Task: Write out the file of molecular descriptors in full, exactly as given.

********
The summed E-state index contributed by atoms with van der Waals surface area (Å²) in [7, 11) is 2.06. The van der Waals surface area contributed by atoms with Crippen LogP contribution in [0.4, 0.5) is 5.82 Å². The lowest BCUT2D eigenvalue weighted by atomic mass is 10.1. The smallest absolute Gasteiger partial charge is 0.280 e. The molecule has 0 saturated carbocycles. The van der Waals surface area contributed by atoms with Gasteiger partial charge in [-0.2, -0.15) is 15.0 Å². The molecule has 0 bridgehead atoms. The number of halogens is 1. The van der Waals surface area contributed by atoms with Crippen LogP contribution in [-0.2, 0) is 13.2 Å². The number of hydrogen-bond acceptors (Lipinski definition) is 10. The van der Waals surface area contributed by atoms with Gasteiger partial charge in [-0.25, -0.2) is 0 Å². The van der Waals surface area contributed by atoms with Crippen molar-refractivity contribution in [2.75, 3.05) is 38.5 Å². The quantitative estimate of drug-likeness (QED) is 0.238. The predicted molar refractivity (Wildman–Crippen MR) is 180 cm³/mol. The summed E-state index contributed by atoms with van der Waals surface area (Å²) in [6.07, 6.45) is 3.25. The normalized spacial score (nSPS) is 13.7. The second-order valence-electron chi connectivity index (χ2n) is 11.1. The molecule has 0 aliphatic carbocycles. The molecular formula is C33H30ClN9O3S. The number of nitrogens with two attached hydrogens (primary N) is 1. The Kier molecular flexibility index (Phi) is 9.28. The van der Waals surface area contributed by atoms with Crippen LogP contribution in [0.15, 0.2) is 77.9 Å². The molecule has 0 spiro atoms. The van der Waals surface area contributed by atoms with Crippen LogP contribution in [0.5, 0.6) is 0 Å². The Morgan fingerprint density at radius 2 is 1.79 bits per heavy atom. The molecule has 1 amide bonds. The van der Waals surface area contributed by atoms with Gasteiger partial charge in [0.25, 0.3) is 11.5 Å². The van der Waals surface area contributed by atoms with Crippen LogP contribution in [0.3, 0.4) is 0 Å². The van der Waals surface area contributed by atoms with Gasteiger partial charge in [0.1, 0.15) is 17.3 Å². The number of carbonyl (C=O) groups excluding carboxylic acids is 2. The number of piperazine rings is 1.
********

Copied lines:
The summed E-state index contributed by atoms with van der Waals surface area (Å²) in [7, 11) is 2.06. The van der Waals surface area contributed by atoms with Crippen LogP contribution in [0.4, 0.5) is 5.82 Å². The lowest BCUT2D eigenvalue weighted by atomic mass is 10.1. The smallest absolute Gasteiger partial charge is 0.280 e. The molecule has 0 saturated carbocycles. The van der Waals surface area contributed by atoms with Gasteiger partial charge in [-0.2, -0.15) is 15.0 Å². The molecule has 0 bridgehead atoms. The number of halogens is 1. The van der Waals surface area contributed by atoms with Crippen LogP contribution in [-0.2, 0) is 13.2 Å². The number of hydrogen-bond acceptors (Lipinski definition) is 10. The van der Waals surface area contributed by atoms with Gasteiger partial charge in [-0.25, -0.2) is 0 Å². The van der Waals surface area contributed by atoms with Crippen molar-refractivity contribution in [2.75, 3.05) is 38.5 Å². The quantitative estimate of drug-likeness (QED) is 0.238. The predicted molar refractivity (Wildman–Crippen MR) is 180 cm³/mol. The summed E-state index contributed by atoms with van der Waals surface area (Å²) in [6.07, 6.45) is 3.25. The normalized spacial score (nSPS) is 13.7. The second-order valence-electron chi connectivity index (χ2n) is 11.1. The molecule has 0 aliphatic carbocycles. The molecular formula is C33H30ClN9O3S. The number of nitrogens with two attached hydrogens (primary N) is 1. The Kier molecular flexibility index (Phi) is 9.28. The van der Waals surface area contributed by atoms with Crippen LogP contribution in [0.15, 0.2) is 77.9 Å². The molecule has 0 spiro atoms. The van der Waals surface area contributed by atoms with Crippen LogP contribution in [0.5, 0.6) is 0 Å². The Morgan fingerprint density at radius 2 is 1.79 bits per heavy atom. The molecule has 1 amide bonds. The van der Waals surface area contributed by atoms with Gasteiger partial charge in [0.25, 0.3) is 11.5 Å². The van der Waals surface area contributed by atoms with Crippen LogP contribution in [0.3, 0.4) is 0 Å². The van der Waals surface area contributed by atoms with Gasteiger partial charge in [0.1, 0.15) is 17.3 Å². The number of carbonyl (C=O) groups excluding carboxylic acids is 2. The number of piperazine rings is 1.